How to Prove to Yourself that What you Focus on Expands

prove thoughts are creativeIt’s been four decades since I read about the concept of “vaporizing clouds” in Richard Bach’s book, Illusions, The Adventures of a Reluctant Messiah. Donald Shimoda teaches Bach to make clouds disappear or appear using the power of the mind. Indeed, our thoughts are creative. What you focus on expands. Stop placing your attention on it, and it disappears.

I’ve known about creative thought since my first reading of the book, which changed my life. However, I decided to experiment with the concept…and vaporizing clouds…last week.

While bike riding last week, I noticed a lone, puffy, little cloud hanging out over the Sandia Mountains. It reminded me of Bach and Shimoda vaporizing clouds. So, I thought I’d see if I could do it, too.

My Cloud-Vaporizing Experiment

I couldn’t stare at the cloud for any significant length of time and ride my bike without the risk of falling off, so I stared at it for about 20 seconds and set the intention that it would disappear. I then continued to ride and imagine a cloudless sky. My thought was, “The sky is blue.”

The next time I looked, the cloud had shrunken to half its size. And less than 10 minutes later, it was gone.

Was the cloud’s disappearance the result of a weather pattern or the power of my thoughts? I can’t say for sure. So, I continued my experiment.

My Cloud Creation Experiment

I decided to see if I could reverse the process and materialize a cloud. I looked at the mountains and imagined one puffy, little cloud floating above it, much like the one that had been there before. I intended, “I’ll see a cloud over the mountain,” then pedaled.

About 15 minutes later, I saw a puffy little cloud hanging right over the mountains.

Believe me or not, that was my experience.

What is Creative Thought?

Creative thought is the principle that our thoughts have the power to create “things” in the physical world. Simply stated, it’s the belief that our thoughts are creative; therefore, what you focus your thoughts on comes into being.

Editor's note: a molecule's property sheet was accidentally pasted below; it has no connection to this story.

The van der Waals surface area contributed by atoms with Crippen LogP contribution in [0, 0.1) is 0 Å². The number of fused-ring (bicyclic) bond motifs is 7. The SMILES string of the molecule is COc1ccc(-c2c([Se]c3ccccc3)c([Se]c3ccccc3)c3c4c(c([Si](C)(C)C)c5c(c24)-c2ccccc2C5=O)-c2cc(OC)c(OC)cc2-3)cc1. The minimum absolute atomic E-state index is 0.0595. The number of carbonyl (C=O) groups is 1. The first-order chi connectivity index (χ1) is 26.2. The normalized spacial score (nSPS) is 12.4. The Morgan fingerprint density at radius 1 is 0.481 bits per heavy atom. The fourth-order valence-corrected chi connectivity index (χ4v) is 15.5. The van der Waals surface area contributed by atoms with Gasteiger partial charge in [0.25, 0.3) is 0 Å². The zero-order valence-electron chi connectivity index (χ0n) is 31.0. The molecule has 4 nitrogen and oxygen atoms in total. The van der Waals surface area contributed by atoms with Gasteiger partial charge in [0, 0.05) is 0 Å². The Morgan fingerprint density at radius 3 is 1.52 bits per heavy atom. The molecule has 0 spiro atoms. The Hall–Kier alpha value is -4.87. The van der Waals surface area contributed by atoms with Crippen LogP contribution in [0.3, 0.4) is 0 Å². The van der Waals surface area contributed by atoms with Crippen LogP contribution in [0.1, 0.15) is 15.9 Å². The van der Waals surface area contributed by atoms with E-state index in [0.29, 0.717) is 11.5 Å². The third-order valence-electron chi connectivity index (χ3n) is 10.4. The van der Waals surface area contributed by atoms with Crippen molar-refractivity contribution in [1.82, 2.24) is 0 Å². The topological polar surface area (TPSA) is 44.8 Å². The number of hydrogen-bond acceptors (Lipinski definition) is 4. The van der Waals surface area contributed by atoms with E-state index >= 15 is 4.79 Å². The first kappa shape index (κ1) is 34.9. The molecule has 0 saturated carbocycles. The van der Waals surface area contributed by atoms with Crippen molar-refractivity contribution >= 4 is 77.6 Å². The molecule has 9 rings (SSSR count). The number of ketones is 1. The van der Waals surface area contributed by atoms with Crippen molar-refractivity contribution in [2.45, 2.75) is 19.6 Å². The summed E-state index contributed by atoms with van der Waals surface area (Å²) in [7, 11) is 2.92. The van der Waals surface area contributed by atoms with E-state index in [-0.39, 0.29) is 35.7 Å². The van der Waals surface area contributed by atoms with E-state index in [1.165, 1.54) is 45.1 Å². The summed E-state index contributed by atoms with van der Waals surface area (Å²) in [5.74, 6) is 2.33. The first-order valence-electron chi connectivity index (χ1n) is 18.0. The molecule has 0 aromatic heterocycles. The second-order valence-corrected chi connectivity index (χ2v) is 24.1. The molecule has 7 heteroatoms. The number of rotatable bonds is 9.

Science has proven that when you focus on something—even just a photon, it changes. This clearly demonstrates that our attention impacts whatever we focus upon.

If you don’t believe me, just check out the Double Slit experiment. The experiment showed—among other things—that photons behave differently when observed. This has caused many to believe that human consciousness—observation— might affect quantum mechanics.

What You Focus on Expands

So how does my cloud experiment pertain to you…or life…or achieving success, results, goals, or dreams? It has everything to do with creating anything and everything you desire—including your own transformation.

Let me explain…

Whatever you place your attention on is what you will see and experience more of. Your focus on it creates expansion.

  • If you focus on your husband’s faults, they will get bigger, and you will notice them more often.
  • If you focus on the red Ferrari you dream of owning, you will see them everywhere. (You might even own one at some point.)
  • If you focus on your inability to make decisions, you will continue finding it challenging to make a choice.